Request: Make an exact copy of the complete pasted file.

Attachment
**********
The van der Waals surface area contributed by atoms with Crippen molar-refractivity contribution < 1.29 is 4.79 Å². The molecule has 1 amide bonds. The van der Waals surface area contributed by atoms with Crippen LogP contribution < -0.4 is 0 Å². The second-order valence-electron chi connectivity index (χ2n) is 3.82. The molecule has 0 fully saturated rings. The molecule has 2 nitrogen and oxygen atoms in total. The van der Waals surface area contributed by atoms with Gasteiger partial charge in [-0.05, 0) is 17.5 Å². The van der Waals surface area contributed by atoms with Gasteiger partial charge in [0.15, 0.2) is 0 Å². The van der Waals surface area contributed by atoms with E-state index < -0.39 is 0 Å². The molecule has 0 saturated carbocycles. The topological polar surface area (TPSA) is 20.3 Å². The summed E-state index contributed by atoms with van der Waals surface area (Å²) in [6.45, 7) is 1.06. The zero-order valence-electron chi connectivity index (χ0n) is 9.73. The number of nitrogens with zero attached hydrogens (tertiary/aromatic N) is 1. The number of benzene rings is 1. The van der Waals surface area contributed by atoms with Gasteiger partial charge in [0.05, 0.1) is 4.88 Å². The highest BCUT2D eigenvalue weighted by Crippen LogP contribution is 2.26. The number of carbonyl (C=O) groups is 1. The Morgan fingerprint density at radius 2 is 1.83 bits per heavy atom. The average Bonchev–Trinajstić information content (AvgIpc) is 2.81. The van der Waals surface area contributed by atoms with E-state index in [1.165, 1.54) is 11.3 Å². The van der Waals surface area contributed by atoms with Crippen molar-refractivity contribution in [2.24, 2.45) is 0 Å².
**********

The van der Waals surface area contributed by atoms with Crippen molar-refractivity contribution < 1.29 is 4.79 Å². The molecule has 1 amide bonds. The van der Waals surface area contributed by atoms with Crippen LogP contribution < -0.4 is 0 Å². The second-order valence-electron chi connectivity index (χ2n) is 3.82. The molecule has 0 fully saturated rings. The molecule has 2 nitrogen and oxygen atoms in total. The van der Waals surface area contributed by atoms with Gasteiger partial charge in [-0.05, 0) is 17.5 Å². The van der Waals surface area contributed by atoms with Gasteiger partial charge in [0.15, 0.2) is 0 Å². The van der Waals surface area contributed by atoms with E-state index < -0.39 is 0 Å². The molecule has 0 saturated carbocycles. The topological polar surface area (TPSA) is 20.3 Å². The summed E-state index contributed by atoms with van der Waals surface area (Å²) in [6.45, 7) is 1.06. The zero-order valence-electron chi connectivity index (χ0n) is 9.73. The number of nitrogens with zero attached hydrogens (tertiary/aromatic N) is 1. The number of benzene rings is 1. The van der Waals surface area contributed by atoms with Gasteiger partial charge in [0.05, 0.1) is 4.88 Å². The highest BCUT2D eigenvalue weighted by Crippen LogP contribution is 2.26. The number of carbonyl (C=O) groups is 1. The Morgan fingerprint density at radius 2 is 1.83 bits per heavy atom. The average Bonchev–Trinajstić information content (AvgIpc) is 2.81. The van der Waals surface area contributed by atoms with E-state index in [1.165, 1.54) is 11.3 Å². The van der Waals surface area contributed by atoms with Crippen molar-refractivity contribution in [2.24, 2.45) is 0 Å².